The challenges of ageing


The ageing of the population of Western countries is characterized by an increasing growth rate of population aged 65 years and over, an increasing life expectancy after that age and an ageing population of working age. This demographic context sparks debate and research to better identify and characterize the issues facing these societies. This growth raises many questions: economic (financing of pensions, employment rates of the oldest among the working population...); social (transition to retirement, isolation of the elderly, home support services, support for family care takers...); health (problems of functional and cognitive limitations in old age...) and spatial planning and segregation (places of residence of the elderly, spatial imbalances in the distribution of the elderly population...). Finally, even if Western countries are currently the most concerned by population ageing, countries in the Global South will also face this situation in the near future. In countries where protection systems are absent or deficient, family solidarity traditionally compensates for these deficiencies. But here too they can be put to the test due to the migration of the youngest and urbanization. These different subjects are at the heart of the research conducted on ageing in DEMO. Recent work has focused on demographic ageing in Belgium and Europe, the historical analysis of the Belgian pension system, the transformations of life courses after 60 years, the spatial analysis of the supply of services and the needs of elderly people, the care of dependent elderly people...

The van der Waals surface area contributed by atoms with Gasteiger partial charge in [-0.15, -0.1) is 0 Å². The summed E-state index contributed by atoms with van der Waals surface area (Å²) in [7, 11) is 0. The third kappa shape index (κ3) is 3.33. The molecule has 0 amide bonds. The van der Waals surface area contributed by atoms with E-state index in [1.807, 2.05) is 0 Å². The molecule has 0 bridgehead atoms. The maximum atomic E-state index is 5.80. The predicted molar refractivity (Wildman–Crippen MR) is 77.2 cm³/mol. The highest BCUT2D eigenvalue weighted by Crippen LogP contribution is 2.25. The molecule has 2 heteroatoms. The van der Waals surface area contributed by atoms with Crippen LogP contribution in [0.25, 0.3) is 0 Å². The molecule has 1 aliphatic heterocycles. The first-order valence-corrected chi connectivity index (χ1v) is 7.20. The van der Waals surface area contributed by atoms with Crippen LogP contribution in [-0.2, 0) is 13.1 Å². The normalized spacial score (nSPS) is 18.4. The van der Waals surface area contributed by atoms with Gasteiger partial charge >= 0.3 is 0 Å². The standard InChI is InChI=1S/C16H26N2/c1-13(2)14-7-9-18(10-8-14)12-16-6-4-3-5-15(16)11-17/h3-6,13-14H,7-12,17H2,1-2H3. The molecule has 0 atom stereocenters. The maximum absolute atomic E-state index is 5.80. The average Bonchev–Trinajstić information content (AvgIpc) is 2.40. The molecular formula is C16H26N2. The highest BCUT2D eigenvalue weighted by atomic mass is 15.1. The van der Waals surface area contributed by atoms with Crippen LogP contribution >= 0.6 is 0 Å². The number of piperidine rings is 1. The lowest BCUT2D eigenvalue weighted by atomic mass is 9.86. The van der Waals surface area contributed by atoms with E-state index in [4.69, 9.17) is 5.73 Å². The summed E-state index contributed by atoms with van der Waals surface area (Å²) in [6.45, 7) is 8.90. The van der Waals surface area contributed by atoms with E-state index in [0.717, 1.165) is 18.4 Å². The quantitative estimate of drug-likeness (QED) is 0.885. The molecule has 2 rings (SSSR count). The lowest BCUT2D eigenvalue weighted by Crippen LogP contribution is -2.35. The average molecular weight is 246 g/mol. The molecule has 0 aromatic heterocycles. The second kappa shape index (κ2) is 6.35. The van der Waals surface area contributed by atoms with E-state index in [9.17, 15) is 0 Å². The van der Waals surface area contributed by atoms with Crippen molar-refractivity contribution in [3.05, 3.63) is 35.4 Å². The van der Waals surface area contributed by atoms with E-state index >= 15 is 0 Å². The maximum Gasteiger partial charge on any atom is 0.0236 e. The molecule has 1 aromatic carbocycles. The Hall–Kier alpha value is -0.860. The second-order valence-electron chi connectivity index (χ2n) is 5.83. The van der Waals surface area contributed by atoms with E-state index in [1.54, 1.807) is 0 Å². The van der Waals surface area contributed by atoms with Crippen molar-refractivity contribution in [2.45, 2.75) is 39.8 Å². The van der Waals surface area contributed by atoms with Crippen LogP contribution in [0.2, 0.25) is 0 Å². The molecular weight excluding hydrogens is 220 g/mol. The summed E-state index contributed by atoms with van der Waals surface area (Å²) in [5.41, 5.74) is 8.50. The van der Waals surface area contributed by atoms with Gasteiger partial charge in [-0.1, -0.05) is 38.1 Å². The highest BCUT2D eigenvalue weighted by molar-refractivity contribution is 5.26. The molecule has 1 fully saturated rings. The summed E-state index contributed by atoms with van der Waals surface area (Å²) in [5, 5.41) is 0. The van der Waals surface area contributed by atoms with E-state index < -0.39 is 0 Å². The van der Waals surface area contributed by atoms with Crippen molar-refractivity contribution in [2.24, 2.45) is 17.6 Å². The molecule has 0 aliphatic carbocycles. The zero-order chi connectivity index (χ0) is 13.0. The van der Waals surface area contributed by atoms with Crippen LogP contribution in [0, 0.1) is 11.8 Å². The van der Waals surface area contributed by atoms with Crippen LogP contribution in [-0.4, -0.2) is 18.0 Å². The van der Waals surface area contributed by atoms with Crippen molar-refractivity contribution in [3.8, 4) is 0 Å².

Person in charge: Catherine Gourbin